The oxygen depleted blood enters the Right Atrium through the superior and inferior vena cava. The superior and inferior vena cava are the largest veins that connect back to the heart. Most of this blood passes from the right atrium into the right ventricle via the tricuspid valve. These valves are like a gate between the atria and ventricles that prevents backflow of blood. From the right ventricle, blood is pumped through the pulmonary arteries and into the lungs. While the blood is in the pulmonary circulation, Carbon dioxide is removed and Oxygen is added to the blood. After the blood has been oxygenated in the lungs, the blood goes through four pulmonary veins and into the left atrium. The blood passing from the left atrium to the relaxed left ventricle opens the bicuspid valve. From the left ventricle blood is pumped through the aortic valve and into the aorta. The aorta is the largest artery in the human body. After the blood reaches the aorta, it travels through the systemic circulation reaching smaller and smaller arteries, arterioles, goes to the capillaries, then into venules, veins and back into the superior and inferior vena cava. Then the process for oxygenating blood begins anew.

    The Coronary Vessels

    The blood within the heart does not supply oxygen and other nutrients to the cells of the heart. The branch of the systemic circulation that supplies the heart is called the coronary circulation. The coronary circulation consists of:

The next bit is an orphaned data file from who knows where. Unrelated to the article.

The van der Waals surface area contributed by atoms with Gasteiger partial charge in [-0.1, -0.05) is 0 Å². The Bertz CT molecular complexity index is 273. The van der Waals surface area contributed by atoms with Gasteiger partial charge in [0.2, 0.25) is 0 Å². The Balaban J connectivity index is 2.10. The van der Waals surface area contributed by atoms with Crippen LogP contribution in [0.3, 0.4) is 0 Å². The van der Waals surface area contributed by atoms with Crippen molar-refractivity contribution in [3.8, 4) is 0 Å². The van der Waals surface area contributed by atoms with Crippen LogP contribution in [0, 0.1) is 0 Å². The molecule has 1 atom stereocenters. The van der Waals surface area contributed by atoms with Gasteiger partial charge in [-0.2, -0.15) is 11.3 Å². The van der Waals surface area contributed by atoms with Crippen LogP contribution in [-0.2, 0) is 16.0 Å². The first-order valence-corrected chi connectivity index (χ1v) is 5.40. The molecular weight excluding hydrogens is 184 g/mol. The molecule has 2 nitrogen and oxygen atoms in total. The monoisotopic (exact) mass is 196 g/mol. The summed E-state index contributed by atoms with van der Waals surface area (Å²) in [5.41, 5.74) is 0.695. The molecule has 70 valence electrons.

1. Coronary arteries- which receive blood through openings in the aorta called the coronary ostia, and
    2. Cardiac veins- which empty into the right atrium through another ostium (a small opening or orifice), the opening of a large vein called the coronary sinus.

    The major coronary arteries are the right coronary artery and the left coronary artery. These arteries cover the epicardium (outer layer of tissue that covers the heart) and branch several times.

    The left coronary artery divides into two main branches:

    1. The left anterior descending artery (NYSE:LAD)-delivers blood to portions of the left and right ventricles and much of the intraventricular septum. The intraventricular septum is the wall that separates the ventricles of the heart from one another.
    2. The left Circumflex artery (LCX)- supplies blood to the left atrium, the posterior and lateral walls of the left ventricle and part of the anterior papillary muscle. In 40-50% of the hearts, theLCX supplies the artery to the SA node. The Sino Atrial node is the "pacemaker of the heart" and sets the rate.